State representative Stephen Sandstrom (R., Utah) remembers former governor Jon Huntsman, Jr. (R.) less than fondly. “His record on illegal immigration is very poor as far as enforcement goes,” he tells National Review Online.
The offenses, in Sandstrom’s mind, are plentiful. In 2005, Huntsman signed a bill that granted driving privileges to illegal aliens. Instead of a driver’s license, an illegal alien could apply for a driving-privilege card, which the state distinguished from the former by stamping “not valid for identification” across its top. Four years later, Huntsman and the legislature revised the layout to make the two cards even more visually distinct. And the driving-privilege card was invalid for buying alcohol or guns, the pols insisted.
But Sandstrom still opposes it. “[The state] can’t control what private businesses do — if people are using it to open checking accounts in banks, for instance. We were legitimizing illegal immigrants. I think it was a very poor bill,” he says.
Huntsman’s defenders counter that illegal immigrants were getting driver’s licenses before the ex-governor had done anything. Because the Utah Department of Vehicles was lax in verifying applicants’ proofs of legal status, drivers’ licenses were effectively available to illegal aliens. This bill meant to stop that.
Sandstrom is unimpressed with this comeback. “What we should have done was just make them show proof of legal status to get drivers’ licenses.” And he’s similarly unpersuaded by another counterargument: That it’s best to dispense these cards so that illegal aliens — who will drive regardless of the public policy — will be able to get car insurance.
Sandstrom points out that it’s still possible to get insurance without a driving-privileges card — it’s just more expensive. Now, the state issues about 80,000 of these cards — renewals and new issues combined — per year. And Utah’s policy is affecting other states. “What’s happening is people are coming from other states and getting driving-privileges cards in Utah and using it as a legitimate ID card in other states. We’re facilitating illegal immigration in other states as well.”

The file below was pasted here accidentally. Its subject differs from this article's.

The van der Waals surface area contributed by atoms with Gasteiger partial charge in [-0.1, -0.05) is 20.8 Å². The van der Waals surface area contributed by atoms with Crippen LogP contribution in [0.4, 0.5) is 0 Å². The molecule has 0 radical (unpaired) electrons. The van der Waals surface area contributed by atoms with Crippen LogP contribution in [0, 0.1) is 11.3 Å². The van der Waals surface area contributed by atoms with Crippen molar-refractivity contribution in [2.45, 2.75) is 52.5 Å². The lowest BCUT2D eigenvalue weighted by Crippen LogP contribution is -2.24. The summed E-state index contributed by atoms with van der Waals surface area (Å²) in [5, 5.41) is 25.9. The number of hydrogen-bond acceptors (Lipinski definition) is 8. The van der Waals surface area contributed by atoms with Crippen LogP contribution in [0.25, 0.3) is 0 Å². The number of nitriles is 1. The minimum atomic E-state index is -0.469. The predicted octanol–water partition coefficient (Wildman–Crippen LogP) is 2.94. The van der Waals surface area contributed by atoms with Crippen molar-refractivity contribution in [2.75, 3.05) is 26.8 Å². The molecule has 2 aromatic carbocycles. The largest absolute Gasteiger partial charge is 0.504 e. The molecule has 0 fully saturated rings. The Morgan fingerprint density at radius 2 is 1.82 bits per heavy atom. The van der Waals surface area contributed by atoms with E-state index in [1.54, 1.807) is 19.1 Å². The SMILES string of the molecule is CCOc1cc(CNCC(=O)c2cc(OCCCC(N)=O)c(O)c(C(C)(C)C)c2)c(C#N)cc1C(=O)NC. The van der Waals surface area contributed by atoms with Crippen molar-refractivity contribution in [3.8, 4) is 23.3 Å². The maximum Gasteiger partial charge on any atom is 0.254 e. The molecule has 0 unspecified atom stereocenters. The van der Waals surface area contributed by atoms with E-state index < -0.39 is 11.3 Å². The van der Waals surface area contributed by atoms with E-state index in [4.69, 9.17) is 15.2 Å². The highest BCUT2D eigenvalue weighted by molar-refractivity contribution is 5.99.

But there’s more. In 2002, before Huntsman became governor, Utah began charging illegal aliens the in-state tuition at its state colleges and universities. Five years later, then–state representative Glenn Donnelson introduced legislation to repeal that privilege. In his way, however, stood the governor. “I’m going to fight it,” Huntsman said, adding that he would “very seriously consider vetoing” the bill.
On the campaign trail, Huntsman has spoken in similar tones. He recently told a crowd in New Hampshire that the idea of a border fence repels him. “For me, as an American, the thought of a fence to some extent repulses me, because it is not consistent with . . . the image that we projected from the very beginning to the rest of the world,” Huntsman said.
“But the situation is such today that I don’t think we have a choice, and before we begin the conversation of processing 11 or 12 million undocumented workers, we’ve got to secure the border,” he said. And that included a fence.
On the subject of illegal aliens already here, however, Huntsman admitted, “There’s got to be an alternative rather than sending people back. That’s unrealistic.” Indeed, he’s supported a path to citizenship for that population for years.
In tone and substance, Huntsman is more forgiving of illegal immigration than many in his party would like. “I would it call it very liberal ideology,” Sandstrom says. Unfortunately for Huntsman, many Republican primary voters may well agree.
— Brian Bolduc is a William F. Buckley Fellow at the National Review Institute.